I think children enjoy free play up to at least the teen years… even into those if it were considered ‘cool’. In school we used to get older children on work experience and they never had a problem getting stuck in with the littles! xx

  • Cal at Family Makes (July 7, 2016)

    It is lovely to see them learn through play isn’t it? You’re so lucky to do that in your job as well as at home with your own children, and they are very lucky to have a mum who seeks so many learning opportunities for them and encourages their development so well. #KCACOLS

    • Cat (July 7, 2016)

      Aww, thank you very much. You’ve just made my day 🙂 xxx

  • A MUM TRACK MIND (July 7, 2016)

    I have almost forgotten what it is like to play with such a little person! I’ve got all the fun to come now as Sophie is six months old and about set for world domination by the looks of things. Wish me luck! Thanks for joining us on #fortheloveofBLOG

    • Cat (July 7, 2016)

      You’re right, that’s when the fun really begins! Good luck – though I’m sure you won’t need it xx

  • mainy - myrealfairy (July 7, 2016)

    Great to see children having the freedom to experiment with their play and learning. I love to watch my boys use different materials and toys to make up their own games. Fab post:)

    Mainy

    #KCACOLS

    • Cat (July 7, 2016)

      They come up with much more exciting games than us silly grown ups could ever think of! 🙂 Thank you xxx

  • Clare (July 8, 2016)

    This is actually a really useful post. I often wonder whether to intervene with the boys play or allow them to just enjoy the fun themselves. Especially Ellis who’s imagination is just through the roof at the moment. It is also crazy how many different things you are teaching them (or they are learning independently) by that one activity. Thanks so much for linking up to #KCACOLS we hope you come back again on Sunday xx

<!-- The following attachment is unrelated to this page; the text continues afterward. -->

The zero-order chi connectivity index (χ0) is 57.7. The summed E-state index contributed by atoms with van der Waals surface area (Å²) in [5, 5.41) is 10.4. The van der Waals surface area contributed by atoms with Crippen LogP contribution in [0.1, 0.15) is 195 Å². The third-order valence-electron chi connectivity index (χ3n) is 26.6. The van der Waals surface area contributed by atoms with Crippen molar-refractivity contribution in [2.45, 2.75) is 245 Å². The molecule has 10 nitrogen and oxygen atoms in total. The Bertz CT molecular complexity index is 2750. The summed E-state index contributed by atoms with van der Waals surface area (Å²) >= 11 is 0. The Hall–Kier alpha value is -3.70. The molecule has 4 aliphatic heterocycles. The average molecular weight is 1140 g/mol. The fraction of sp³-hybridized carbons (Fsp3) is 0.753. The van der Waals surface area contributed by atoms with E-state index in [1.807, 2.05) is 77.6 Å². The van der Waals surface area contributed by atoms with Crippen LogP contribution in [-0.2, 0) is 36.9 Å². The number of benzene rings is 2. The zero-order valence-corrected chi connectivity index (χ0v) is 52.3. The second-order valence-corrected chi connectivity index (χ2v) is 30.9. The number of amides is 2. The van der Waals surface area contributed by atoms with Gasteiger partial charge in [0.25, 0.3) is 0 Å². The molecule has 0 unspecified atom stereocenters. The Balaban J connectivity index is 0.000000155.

• Cat (July 8, 2016)

      It’s always hard to know when to step in, I try to only interrupt if I can move them on or help them – although most times a struggle is where learning really starts! Thanks for the lovely comment xx

  • Anna (July 11, 2016)

    I am teaching in Foundation Stage next year and this post has given me lots of food for thought about how to move learning on without hindering their own exploration. The girls look like they are having so much fun playing together 🙂 x

    • Cat (July 11, 2016)

      I definitely altered my practice with my time in early years. I feel like you have the space and time to facilitate their learning, it’s not such a rush – you must learn this and onto the next. You can approach things in so many different ways. The curriculum is so much better. Have a look at Building Learning Power (BLP) it’s an awesome project all about developing life skills such as perseverance and collaboration. Xxx